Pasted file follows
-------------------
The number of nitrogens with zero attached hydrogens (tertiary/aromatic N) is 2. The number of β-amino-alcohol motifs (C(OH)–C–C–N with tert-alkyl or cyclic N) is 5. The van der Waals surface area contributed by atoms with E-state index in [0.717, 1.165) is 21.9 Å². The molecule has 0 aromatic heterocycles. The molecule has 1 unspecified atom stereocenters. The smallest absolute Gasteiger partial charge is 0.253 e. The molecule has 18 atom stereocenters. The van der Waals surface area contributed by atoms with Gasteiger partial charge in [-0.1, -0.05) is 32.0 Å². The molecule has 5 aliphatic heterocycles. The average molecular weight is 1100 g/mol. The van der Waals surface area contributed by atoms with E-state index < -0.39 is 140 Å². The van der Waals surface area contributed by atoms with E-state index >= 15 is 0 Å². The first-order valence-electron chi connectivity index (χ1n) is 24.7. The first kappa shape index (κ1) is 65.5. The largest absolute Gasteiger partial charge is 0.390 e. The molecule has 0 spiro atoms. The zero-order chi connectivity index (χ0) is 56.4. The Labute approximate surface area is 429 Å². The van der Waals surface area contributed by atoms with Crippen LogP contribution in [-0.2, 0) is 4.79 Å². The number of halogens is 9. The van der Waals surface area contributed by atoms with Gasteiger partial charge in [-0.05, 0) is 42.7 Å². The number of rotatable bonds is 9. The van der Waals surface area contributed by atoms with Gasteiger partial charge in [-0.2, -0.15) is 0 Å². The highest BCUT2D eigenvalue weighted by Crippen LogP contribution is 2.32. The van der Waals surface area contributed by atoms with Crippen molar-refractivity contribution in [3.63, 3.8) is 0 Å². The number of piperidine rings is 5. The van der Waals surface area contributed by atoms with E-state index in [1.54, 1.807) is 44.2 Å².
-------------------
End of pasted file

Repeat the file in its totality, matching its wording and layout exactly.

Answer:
The number of nitrogens with zero attached hydrogens (tertiary/aromatic N) is 2. The number of β-amino-alcohol motifs (C(OH)–C–C–N with tert-alkyl or cyclic N) is 5. The van der Waals surface area contributed by atoms with E-state index in [0.717, 1.165) is 21.9 Å². The molecule has 0 aromatic heterocycles. The molecule has 1 unspecified atom stereocenters. The smallest absolute Gasteiger partial charge is 0.253 e. The molecule has 18 atom stereocenters. The van der Waals surface area contributed by atoms with Gasteiger partial charge in [-0.1, -0.05) is 32.0 Å². The molecule has 5 aliphatic heterocycles. The average molecular weight is 1100 g/mol. The van der Waals surface area contributed by atoms with E-state index < -0.39 is 140 Å². The van der Waals surface area contributed by atoms with E-state index >= 15 is 0 Å². The first-order valence-electron chi connectivity index (χ1n) is 24.7. The first kappa shape index (κ1) is 65.5. The largest absolute Gasteiger partial charge is 0.390 e. The molecule has 0 spiro atoms. The zero-order chi connectivity index (χ0) is 56.4. The Labute approximate surface area is 429 Å². The van der Waals surface area contributed by atoms with Crippen LogP contribution in [-0.2, 0) is 4.79 Å². The number of halogens is 9. The van der Waals surface area contributed by atoms with Gasteiger partial charge in [-0.05, 0) is 42.7 Å². The number of rotatable bonds is 9. The van der Waals surface area contributed by atoms with Gasteiger partial charge in [-0.2, -0.15) is 0 Å². The highest BCUT2D eigenvalue weighted by Crippen LogP contribution is 2.32. The van der Waals surface area contributed by atoms with Crippen molar-refractivity contribution in [3.63, 3.8) is 0 Å². The number of piperidine rings is 5. The van der Waals surface area contributed by atoms with E-state index in [1.54, 1.807) is 44.2 Å².